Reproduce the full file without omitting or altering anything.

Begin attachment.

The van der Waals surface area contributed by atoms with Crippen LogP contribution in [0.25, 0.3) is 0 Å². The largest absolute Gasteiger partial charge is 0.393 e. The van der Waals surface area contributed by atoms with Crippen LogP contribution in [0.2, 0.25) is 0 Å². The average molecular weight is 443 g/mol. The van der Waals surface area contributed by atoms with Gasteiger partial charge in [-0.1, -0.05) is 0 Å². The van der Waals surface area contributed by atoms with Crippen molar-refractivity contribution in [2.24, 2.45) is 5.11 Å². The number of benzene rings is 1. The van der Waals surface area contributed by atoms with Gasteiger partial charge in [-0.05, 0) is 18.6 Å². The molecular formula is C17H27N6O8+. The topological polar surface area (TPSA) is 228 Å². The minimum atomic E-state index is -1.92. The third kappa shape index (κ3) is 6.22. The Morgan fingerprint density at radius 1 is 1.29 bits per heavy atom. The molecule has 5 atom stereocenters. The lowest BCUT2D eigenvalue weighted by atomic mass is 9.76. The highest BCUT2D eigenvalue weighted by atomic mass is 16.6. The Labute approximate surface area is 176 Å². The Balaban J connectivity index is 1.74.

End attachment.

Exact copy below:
The van der Waals surface area contributed by atoms with Crippen LogP contribution in [0.25, 0.3) is 0 Å². The largest absolute Gasteiger partial charge is 0.393 e. The van der Waals surface area contributed by atoms with Crippen LogP contribution in [0.2, 0.25) is 0 Å². The average molecular weight is 443 g/mol. The van der Waals surface area contributed by atoms with Gasteiger partial charge in [-0.1, -0.05) is 0 Å². The van der Waals surface area contributed by atoms with Crippen molar-refractivity contribution in [2.24, 2.45) is 5.11 Å². The number of benzene rings is 1. The van der Waals surface area contributed by atoms with Gasteiger partial charge in [-0.05, 0) is 18.6 Å². The molecular formula is C17H27N6O8+. The topological polar surface area (TPSA) is 228 Å². The minimum atomic E-state index is -1.92. The third kappa shape index (κ3) is 6.22. The Morgan fingerprint density at radius 1 is 1.29 bits per heavy atom. The molecule has 5 atom stereocenters. The lowest BCUT2D eigenvalue weighted by atomic mass is 9.76. The highest BCUT2D eigenvalue weighted by atomic mass is 16.6. The Labute approximate surface area is 176 Å². The Balaban J connectivity index is 1.74.